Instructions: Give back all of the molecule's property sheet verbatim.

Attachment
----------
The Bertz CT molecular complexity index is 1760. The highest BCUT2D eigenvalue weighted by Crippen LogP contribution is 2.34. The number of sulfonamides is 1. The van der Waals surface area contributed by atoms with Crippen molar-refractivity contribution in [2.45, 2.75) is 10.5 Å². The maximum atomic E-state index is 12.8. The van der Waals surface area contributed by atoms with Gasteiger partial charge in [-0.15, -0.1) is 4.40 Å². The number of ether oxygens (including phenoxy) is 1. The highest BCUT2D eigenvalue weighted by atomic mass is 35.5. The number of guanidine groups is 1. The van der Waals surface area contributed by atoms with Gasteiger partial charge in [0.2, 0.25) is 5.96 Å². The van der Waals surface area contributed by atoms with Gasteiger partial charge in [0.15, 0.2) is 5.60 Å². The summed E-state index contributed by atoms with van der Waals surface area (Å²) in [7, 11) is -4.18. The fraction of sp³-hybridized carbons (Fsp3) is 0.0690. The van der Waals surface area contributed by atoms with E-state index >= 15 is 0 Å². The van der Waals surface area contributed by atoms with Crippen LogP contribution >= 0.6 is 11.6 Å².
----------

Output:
The Bertz CT molecular complexity index is 1760. The highest BCUT2D eigenvalue weighted by Crippen LogP contribution is 2.34. The number of sulfonamides is 1. The van der Waals surface area contributed by atoms with Crippen molar-refractivity contribution in [2.45, 2.75) is 10.5 Å². The maximum atomic E-state index is 12.8. The van der Waals surface area contributed by atoms with Gasteiger partial charge in [-0.15, -0.1) is 4.40 Å². The number of ether oxygens (including phenoxy) is 1. The highest BCUT2D eigenvalue weighted by atomic mass is 35.5. The number of guanidine groups is 1. The van der Waals surface area contributed by atoms with Gasteiger partial charge in [0.2, 0.25) is 5.96 Å². The van der Waals surface area contributed by atoms with Gasteiger partial charge in [0.15, 0.2) is 5.60 Å². The summed E-state index contributed by atoms with van der Waals surface area (Å²) in [7, 11) is -4.18. The fraction of sp³-hybridized carbons (Fsp3) is 0.0690. The van der Waals surface area contributed by atoms with E-state index >= 15 is 0 Å². The van der Waals surface area contributed by atoms with Crippen LogP contribution >= 0.6 is 11.6 Å².